A tree for Nohemi: Family and friends mark year since Long Beach student’s death in Paris attack
Family and friends who gathered at Cal State Long Beach on Sunday grew emotional as they remembered the life of Nohemi Gonzalez, the only American killed in the Paris terror attacks last November.
A year had passed since the 23-year-old’s death while studying abroad at the Strate School of Design in Paris. She was one of 130 people killed in the bombing and shooting rampage on Nov. 13, 2015.
“I have no words for the big loss that I have in my life,” her mother, Beatriz Gonzalez, said. “She was my baby, my little girl.”
On Sunday, more than 50 people gathered at the Duncan Anderson Design Department gallery, where Nohemi’s work and photos of her were showcased.
Nohemi, who was studying industrial design, had worked as a teaching assistant and a shop technician in the Department of Design. In May, she received her bachelor’s degree posthumously.
Outside of the gallery, attendees wrote messages on a sign that read, “Nohemi Gonzalez a year of remembrance.” Nearby, inside a display case, was a photo of Nohemi beside a model Eiffel Tower.
Gonzalez grew teary-eyed as she spoke about her daughter.
“I feel happy that many people remember her, and it’s really nice for the people in the community to know she’s being remembered as a good student, an amazing person and a beautiful spirit,” Gonzalez said.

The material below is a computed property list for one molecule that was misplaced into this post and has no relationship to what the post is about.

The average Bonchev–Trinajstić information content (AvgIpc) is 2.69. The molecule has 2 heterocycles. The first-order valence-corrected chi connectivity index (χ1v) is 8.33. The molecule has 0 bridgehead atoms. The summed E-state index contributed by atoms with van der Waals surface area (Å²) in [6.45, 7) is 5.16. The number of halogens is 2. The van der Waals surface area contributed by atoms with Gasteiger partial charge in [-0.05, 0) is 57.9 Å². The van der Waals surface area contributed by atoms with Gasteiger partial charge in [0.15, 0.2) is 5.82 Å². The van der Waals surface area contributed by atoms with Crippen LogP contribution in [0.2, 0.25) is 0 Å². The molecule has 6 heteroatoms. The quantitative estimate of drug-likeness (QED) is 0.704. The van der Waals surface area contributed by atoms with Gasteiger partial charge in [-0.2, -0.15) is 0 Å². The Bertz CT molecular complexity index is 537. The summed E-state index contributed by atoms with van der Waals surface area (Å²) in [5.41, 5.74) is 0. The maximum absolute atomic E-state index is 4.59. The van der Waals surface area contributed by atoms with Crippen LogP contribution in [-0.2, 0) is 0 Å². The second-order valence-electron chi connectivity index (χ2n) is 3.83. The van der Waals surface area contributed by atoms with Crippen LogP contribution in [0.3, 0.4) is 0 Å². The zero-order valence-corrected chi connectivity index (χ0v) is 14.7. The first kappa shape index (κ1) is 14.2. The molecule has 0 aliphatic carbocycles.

Niran Jayasiri, 30, had been studying abroad with Nohemi in Paris. The night of the attacks, he had been out with her and other friends at a bistro.
The group had taken their drinks outside, and it was there that Jayasiri heard what he first thought were firecrackers. Then, he saw the gunman and he ran. It wasn’t until later that he would learn Nohemi had died.
Jayasiri described Nohemi as someone who would help everyone without hesitation. She took care of others and was a happy person, he said.
“When you have somebody like that in your group of friends and you suddenly don’t see them anymore, you notice it really well,” he said. “It’s not an easy thing to cope with.”
As he looked around at the friends who had gathered Sunday, Jayasiri felt mixed emotions.
“In a way, I’m glad a lot of people showed up to pay respect to her. But, at least for me, when I see my friends, everything comes back. All the feelings that I had when the incident actually happened all come rushing back,” he said. “We were a group of people that were tightly knit. Not seeing her in the group is difficult.”
“What we love about this tree is, first of all, it’s unique. There’s no other tree quite like it around the area,” said Martin Herman, chair of the department. “It also turns a brilliant red around this time, which is Nohemi’s favorite color, and we very much like the idea of there being a transformation around this very special date, to remind us of her and of her life, her colorful spirit.”
Eventually, the department will design a plaque and add a bench as well, Herman said.
Gonzalez shoveled up the first scoop of dirt, dropping it into the hole around the tree. One by one, faculty, students and family stepped forward to fill the hole.
“We have this tree now to remember all the legacy, effort and goodness and everything that she gave us,” Gonzalez said. One day, Gonzalez said, she might sprinkle some of her daughter’s ashes at the tree.
“If I put a little bit of Mimi right here, then it’s like she’s still here in this beautiful place,” Gonzalez said.
The stories shaping California
Get up to speed with our Essential California newsletter, sent six days a week.
You may occasionally receive promotional content from the Los Angeles Times.